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waljamada

A mei, a very odd/questionable Nakago, a weird mark and katakana writing.

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Came across this strange nakago. Figured I'd share it here and see what people think. So it has a Mei I can't read (tomo something?) that looks crude, the Nakano shape seems a bit off but not totally wrong, someone wrote something in katakana and there is a strange mark. What do people think? As far as I see the katakana reads "Skyaka Suran" maybe "Suraso" which I have no idea what that means.

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Katakana like that are often associated with "Island swords" so perhaps this was made on one of the occupied islands for an officer needing a replacement. The fact it seems to have normal issue Type 98 parts is unusual for these Island Swords as they often are found with theater made Koshirae.

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Last two maybe “友広” (Tomohiro)....

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The NAKAGO (Nakano?) does indeed not look like those of standard Japanese production.

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My bad, my new phones auto correct fights me when it comes to Japanese words. Had it spelled right 2 outta 3, not the best, not the worst.

 

Interesting about the island swords having katakana on them. I'll see what I can pull up on the history. Another thing with this blade is you can tell the saya is much too long for the blade itself. So could be a post war put together job or like you mentioned a possible mid war emergency replacement by a soldier.

 

Also the punches in the seppa seem a bit crude as well.

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Upper Left Column

スマラン = Sumaran = Semarang.  Semarang can refer either to the city 市 or the province 州 in Central Java.

 

Upper Right Column

シャワ ? = shawa ? = Java ?.

 

Works Consulted

Fuller, Richard, and Ron Gregory. Military Swords of Japan, 1868–1945. London, GB: Arms and Armour, 1986. See page 123 for an oshigata.

 

Fuller, Richard, and Ron Gregory. Japanese Military and Civil Swords and Dirks. Charlottesville, Va.: Howell Press, 1997. Page 266.
 

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I am starting to think the last character after Java could be the kanji character 刀 and not the katakana character カ.  Thoughts anyone?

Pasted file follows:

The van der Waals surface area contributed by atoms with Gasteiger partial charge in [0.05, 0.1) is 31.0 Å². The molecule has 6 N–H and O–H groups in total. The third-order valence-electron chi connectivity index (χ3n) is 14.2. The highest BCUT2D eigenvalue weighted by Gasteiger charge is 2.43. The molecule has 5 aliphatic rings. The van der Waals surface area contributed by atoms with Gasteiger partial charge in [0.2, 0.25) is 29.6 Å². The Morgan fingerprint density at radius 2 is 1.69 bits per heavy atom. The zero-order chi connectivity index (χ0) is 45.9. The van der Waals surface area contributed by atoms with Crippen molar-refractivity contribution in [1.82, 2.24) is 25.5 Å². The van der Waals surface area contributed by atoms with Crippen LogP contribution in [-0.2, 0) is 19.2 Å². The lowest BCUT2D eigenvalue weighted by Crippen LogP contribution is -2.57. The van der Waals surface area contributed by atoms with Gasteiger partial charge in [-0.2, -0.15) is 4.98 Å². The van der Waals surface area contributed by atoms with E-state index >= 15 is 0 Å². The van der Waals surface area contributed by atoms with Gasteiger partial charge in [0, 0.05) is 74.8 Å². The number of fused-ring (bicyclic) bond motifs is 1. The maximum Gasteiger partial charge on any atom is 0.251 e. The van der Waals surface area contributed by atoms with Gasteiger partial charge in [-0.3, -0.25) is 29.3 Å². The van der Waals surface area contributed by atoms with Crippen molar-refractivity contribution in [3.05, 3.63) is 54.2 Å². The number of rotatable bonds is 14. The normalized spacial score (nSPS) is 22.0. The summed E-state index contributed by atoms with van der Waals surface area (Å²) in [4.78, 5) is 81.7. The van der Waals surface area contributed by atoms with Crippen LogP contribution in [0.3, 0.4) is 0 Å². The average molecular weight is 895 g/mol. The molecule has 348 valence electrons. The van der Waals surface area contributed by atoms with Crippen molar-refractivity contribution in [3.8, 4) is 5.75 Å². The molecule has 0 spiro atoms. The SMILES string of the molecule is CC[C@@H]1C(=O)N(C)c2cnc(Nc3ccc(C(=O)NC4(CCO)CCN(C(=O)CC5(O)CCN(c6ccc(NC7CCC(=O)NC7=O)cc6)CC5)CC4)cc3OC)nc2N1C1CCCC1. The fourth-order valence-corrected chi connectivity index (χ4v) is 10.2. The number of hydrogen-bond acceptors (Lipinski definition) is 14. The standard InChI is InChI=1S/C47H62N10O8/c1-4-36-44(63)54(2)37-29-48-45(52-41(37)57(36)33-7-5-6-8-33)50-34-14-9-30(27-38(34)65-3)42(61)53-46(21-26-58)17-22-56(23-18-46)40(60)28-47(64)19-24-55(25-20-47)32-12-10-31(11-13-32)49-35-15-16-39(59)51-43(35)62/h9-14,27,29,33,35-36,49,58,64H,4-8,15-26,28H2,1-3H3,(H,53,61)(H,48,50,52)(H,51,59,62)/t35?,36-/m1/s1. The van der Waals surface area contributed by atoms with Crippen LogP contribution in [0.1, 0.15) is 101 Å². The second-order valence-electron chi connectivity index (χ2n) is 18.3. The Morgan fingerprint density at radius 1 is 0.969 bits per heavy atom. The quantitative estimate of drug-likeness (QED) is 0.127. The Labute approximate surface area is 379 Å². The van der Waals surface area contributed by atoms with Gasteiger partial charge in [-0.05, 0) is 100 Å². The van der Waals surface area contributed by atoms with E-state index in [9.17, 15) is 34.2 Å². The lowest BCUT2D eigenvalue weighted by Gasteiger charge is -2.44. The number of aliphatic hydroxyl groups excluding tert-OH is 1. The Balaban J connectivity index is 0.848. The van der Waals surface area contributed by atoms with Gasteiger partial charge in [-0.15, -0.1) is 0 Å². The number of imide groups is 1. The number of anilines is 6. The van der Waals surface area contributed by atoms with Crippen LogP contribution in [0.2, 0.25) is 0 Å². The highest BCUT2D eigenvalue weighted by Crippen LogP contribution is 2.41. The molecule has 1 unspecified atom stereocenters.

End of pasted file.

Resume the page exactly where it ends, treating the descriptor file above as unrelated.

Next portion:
"Well, greetings from Indonesia"

http://www.warrelics.eu/forum/f216/well-greetings-indonesia-727429-post1949335/#post1949335

 

"A Javan Second World War Katana"

http://andrewhartleyfinearts.co.uk/hartleys/lot/view/id/276487/

 

Edit: Added a second link to the Hartleys sword.

Edited by Kiipu
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Thomas I think you are right. I agree it is intended to be ジャワ刀. The sword cross-linked in post #12 clearly has the dakuten, which make the entire inscription make sense. Adam's sword in the original post in this thread should also be read the same way ジャワ刀 スマラン. The problem with the sword posted by Adam, is that the inscription is so crude (and missing the dakuten) that it feels like it was not carved by a Japanese person. I would be very dubious of the inscription. The sword itself may be a war relic, but the inscription feels like it was intended to deceive. 

 

Side note, the sword cross-linked in post #13 has the exact same inscription, but the poster misidentified the ジャワ刀 as well. 

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My bad, my new phones auto correct fights me when it comes to Japanese words. Had it spelled right 2 outta 3, not the best, not the worst.

 

Interesting about the island swords having katakana on them. I'll see what I can pull up on the history. Another thing with this blade is you can tell the saya is much too long for the blade itself. So could be a post war put together job or like you mentioned a possible mid war emergency replacement by a soldier.

 

Also the punches in the seppa seem a bit crude as well.

 

 Can you post a pic' of the kissaki, I think this might be a field O-suriage on a genuine Shin-Gunto.

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The boshi is not a typical showa period shape, perhaps it is as Dave says, field shortened.

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 Looks better than you usually see on "Island blades", my guess is a quick and dirty Suriage on a genuine blade for one reason or another.

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